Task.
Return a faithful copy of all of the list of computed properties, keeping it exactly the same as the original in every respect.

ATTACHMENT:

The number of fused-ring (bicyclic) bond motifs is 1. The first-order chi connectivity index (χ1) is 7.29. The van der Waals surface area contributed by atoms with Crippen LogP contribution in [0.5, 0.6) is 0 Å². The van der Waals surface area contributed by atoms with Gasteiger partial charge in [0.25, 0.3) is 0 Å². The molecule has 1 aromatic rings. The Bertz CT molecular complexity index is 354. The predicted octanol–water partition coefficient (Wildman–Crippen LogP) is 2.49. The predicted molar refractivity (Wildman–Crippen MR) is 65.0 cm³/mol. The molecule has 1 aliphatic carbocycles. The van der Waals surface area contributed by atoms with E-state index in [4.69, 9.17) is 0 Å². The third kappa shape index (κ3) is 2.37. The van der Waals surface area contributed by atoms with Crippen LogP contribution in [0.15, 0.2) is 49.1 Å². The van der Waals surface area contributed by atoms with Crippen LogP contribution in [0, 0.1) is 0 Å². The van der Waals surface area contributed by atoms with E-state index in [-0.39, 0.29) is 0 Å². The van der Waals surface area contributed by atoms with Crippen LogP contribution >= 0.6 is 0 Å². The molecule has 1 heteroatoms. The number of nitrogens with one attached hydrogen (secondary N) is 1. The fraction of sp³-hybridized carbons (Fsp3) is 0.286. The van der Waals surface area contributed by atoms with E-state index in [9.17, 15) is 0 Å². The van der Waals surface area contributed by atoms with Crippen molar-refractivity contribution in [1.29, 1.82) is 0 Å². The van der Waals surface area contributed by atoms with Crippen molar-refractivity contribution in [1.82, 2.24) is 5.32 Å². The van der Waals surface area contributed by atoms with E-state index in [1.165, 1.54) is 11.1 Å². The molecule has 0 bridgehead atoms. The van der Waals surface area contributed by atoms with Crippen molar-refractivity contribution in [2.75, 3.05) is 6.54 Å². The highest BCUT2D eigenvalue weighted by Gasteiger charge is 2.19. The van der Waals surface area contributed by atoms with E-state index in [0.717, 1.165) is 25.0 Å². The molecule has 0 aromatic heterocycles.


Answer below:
The number of fused-ring (bicyclic) bond motifs is 1. The first-order chi connectivity index (χ1) is 7.29. The van der Waals surface area contributed by atoms with Crippen LogP contribution in [0.5, 0.6) is 0 Å². The van der Waals surface area contributed by atoms with Gasteiger partial charge in [0.25, 0.3) is 0 Å². The molecule has 1 aromatic rings. The Bertz CT molecular complexity index is 354. The predicted octanol–water partition coefficient (Wildman–Crippen LogP) is 2.49. The predicted molar refractivity (Wildman–Crippen MR) is 65.0 cm³/mol. The molecule has 1 aliphatic carbocycles. The van der Waals surface area contributed by atoms with E-state index in [4.69, 9.17) is 0 Å². The third kappa shape index (κ3) is 2.37. The van der Waals surface area contributed by atoms with Crippen LogP contribution in [0.15, 0.2) is 49.1 Å². The van der Waals surface area contributed by atoms with Crippen LogP contribution in [0, 0.1) is 0 Å². The van der Waals surface area contributed by atoms with E-state index in [-0.39, 0.29) is 0 Å². The van der Waals surface area contributed by atoms with Crippen LogP contribution >= 0.6 is 0 Å². The molecule has 1 heteroatoms. The number of nitrogens with one attached hydrogen (secondary N) is 1. The fraction of sp³-hybridized carbons (Fsp3) is 0.286. The van der Waals surface area contributed by atoms with E-state index in [9.17, 15) is 0 Å². The van der Waals surface area contributed by atoms with Crippen molar-refractivity contribution in [1.29, 1.82) is 0 Å². The van der Waals surface area contributed by atoms with Crippen molar-refractivity contribution in [1.82, 2.24) is 5.32 Å². The van der Waals surface area contributed by atoms with E-state index in [1.165, 1.54) is 11.1 Å². The molecule has 0 bridgehead atoms. The van der Waals surface area contributed by atoms with Crippen molar-refractivity contribution in [2.75, 3.05) is 6.54 Å². The highest BCUT2D eigenvalue weighted by Gasteiger charge is 2.19. The van der Waals surface area contributed by atoms with E-state index in [0.717, 1.165) is 25.0 Å². The molecule has 0 aromatic heterocycles.